Of course, we need to assess young children’s progress. Without appropriate assessments, teachers cannot alter their practice to further children’s learning…. The assessments used should help teachers focus on children’s natural developmental progressions and variations, and should be used to help teachers better support children’s learning. Accepting anything for our young learners other than an engaging and developmentally appropriate curriculum and teacher-driven assessments is a disservice to them, their parents and their teachers.

Defending the Early Years, a nonprofit project of the Survival Education Fund, wrote a position paper in 2014 about the testing of young kids, which says in part:

It is useful to find out if children have learned the prescribed content, but the way this is most often done is through testing – which also can have a negative impact on children and programs. One of the major problems with the tests is that they are often not based on knowledge of child development and are therefore not suited to the developmental abilities of young children. Another problem is that tests can only measure a narrow range of knowledge and skills, so they often miss important objectives of early childhood education like creativity, problem-solving, and social and emotional development. Teachers who want children to do well on tests may eliminate worthwhile learning experiences, introduce skills too early, or narrow the curriculum in order to “teach to the test”.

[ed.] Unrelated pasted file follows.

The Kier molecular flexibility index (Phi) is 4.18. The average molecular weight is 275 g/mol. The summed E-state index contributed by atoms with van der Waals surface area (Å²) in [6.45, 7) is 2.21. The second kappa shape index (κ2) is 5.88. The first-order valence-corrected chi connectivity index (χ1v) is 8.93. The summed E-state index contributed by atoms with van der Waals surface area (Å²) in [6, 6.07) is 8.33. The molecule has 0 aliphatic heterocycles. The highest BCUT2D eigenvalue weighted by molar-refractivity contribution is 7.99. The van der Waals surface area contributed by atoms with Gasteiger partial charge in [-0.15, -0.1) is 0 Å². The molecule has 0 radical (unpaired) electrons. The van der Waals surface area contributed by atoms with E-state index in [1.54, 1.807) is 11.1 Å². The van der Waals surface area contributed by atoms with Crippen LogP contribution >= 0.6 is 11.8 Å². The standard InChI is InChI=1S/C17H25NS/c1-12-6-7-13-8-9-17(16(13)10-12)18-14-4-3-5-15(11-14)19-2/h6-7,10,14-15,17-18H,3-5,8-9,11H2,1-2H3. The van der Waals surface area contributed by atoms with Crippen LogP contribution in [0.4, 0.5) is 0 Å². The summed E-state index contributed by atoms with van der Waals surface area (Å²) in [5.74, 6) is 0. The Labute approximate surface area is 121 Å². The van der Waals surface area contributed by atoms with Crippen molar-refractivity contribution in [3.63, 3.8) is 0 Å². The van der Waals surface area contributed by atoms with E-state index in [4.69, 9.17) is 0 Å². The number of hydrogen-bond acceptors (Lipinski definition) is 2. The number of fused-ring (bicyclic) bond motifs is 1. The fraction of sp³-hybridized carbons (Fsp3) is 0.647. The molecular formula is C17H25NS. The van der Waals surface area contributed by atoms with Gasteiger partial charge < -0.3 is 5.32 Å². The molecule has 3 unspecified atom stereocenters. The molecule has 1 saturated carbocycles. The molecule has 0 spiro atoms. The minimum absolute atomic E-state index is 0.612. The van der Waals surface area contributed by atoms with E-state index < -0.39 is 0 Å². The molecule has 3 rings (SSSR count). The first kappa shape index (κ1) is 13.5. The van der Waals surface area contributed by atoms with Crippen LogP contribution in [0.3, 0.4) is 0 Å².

Whiston’s idea comes less than a year after Snyder proposed starting a new program to test kindergartners to determine the effectiveness of state-funded preschool programs. Noted the National Association for the Education of Young Children:

A one-time snapshot of a child entering a kindergarten classroom cannot capture all of the cumulative experiences in programs, in the home, and in the community of a young child from birth to that day in kindergarten. Such assessments should not be seen as reflecting on the quality of early care and education during the prekindergarten year in isolation from demographic risk, experiences in the home and the community, other early care and education experiences, and the resources available to support professional development and improve quality.

Whiston said he wants to keep the M-STEP for at least another year to allow for an easy transition from one exam to the other. There is nothing easy for teachers and students about being forced to adapt to a new test, much less deal with three different exams within a few years.

Such testing turmoil is not exclusive to Michigan; a number of states have been changing tests as well as standards, reflecting the chaos that years of federal policy — first with President George W. Bush’s No Child Left Behind and then with President Obama’s Race to the Top — has caused in public schools.  With the end of both the NCLB law and the Race to the Top funding program, and a new U.S. K-12 education law being passed by Congress last December, which gives the states more education policy-making policy, many had hoped things would improve.

Don’t hold your breath.